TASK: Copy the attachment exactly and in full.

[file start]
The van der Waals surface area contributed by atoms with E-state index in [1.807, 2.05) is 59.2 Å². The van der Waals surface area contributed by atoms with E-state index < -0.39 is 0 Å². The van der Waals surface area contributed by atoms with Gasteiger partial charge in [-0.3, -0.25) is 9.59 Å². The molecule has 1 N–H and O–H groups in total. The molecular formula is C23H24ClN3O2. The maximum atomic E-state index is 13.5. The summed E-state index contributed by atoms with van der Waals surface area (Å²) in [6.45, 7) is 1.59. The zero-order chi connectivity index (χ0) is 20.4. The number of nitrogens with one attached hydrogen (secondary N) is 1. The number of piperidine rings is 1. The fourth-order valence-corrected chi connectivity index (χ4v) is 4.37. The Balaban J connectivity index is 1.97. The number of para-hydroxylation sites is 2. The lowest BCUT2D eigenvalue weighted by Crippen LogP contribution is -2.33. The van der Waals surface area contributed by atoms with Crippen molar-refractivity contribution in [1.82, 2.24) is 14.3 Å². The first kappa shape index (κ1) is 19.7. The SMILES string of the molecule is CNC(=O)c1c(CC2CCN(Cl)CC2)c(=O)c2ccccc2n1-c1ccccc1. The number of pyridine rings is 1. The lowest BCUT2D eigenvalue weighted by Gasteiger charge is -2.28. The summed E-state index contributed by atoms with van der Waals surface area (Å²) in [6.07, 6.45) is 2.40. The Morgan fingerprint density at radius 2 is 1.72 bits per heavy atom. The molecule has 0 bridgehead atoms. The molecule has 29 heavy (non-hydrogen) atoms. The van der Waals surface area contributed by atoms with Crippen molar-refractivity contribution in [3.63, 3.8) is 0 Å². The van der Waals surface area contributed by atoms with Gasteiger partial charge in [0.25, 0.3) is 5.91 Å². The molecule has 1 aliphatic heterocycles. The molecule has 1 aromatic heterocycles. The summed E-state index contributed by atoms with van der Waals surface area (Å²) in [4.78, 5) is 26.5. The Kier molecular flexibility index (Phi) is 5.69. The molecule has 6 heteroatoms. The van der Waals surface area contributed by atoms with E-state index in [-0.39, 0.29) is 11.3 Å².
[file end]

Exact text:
The van der Waals surface area contributed by atoms with E-state index in [1.807, 2.05) is 59.2 Å². The van der Waals surface area contributed by atoms with E-state index < -0.39 is 0 Å². The van der Waals surface area contributed by atoms with Gasteiger partial charge in [-0.3, -0.25) is 9.59 Å². The molecule has 1 N–H and O–H groups in total. The molecular formula is C23H24ClN3O2. The maximum atomic E-state index is 13.5. The summed E-state index contributed by atoms with van der Waals surface area (Å²) in [6.45, 7) is 1.59. The zero-order chi connectivity index (χ0) is 20.4. The number of nitrogens with one attached hydrogen (secondary N) is 1. The number of piperidine rings is 1. The fourth-order valence-corrected chi connectivity index (χ4v) is 4.37. The Balaban J connectivity index is 1.97. The number of para-hydroxylation sites is 2. The lowest BCUT2D eigenvalue weighted by Crippen LogP contribution is -2.33. The van der Waals surface area contributed by atoms with Crippen molar-refractivity contribution in [1.82, 2.24) is 14.3 Å². The first kappa shape index (κ1) is 19.7. The SMILES string of the molecule is CNC(=O)c1c(CC2CCN(Cl)CC2)c(=O)c2ccccc2n1-c1ccccc1. The number of pyridine rings is 1. The lowest BCUT2D eigenvalue weighted by Gasteiger charge is -2.28. The summed E-state index contributed by atoms with van der Waals surface area (Å²) in [6.07, 6.45) is 2.40. The Morgan fingerprint density at radius 2 is 1.72 bits per heavy atom. The molecule has 0 bridgehead atoms. The molecule has 29 heavy (non-hydrogen) atoms. The van der Waals surface area contributed by atoms with Crippen molar-refractivity contribution in [3.63, 3.8) is 0 Å². The van der Waals surface area contributed by atoms with Gasteiger partial charge in [0.25, 0.3) is 5.91 Å². The molecule has 1 aliphatic heterocycles. The molecule has 1 aromatic heterocycles. The summed E-state index contributed by atoms with van der Waals surface area (Å²) in [4.78, 5) is 26.5. The Kier molecular flexibility index (Phi) is 5.69. The molecule has 6 heteroatoms. The van der Waals surface area contributed by atoms with E-state index in [-0.39, 0.29) is 11.3 Å².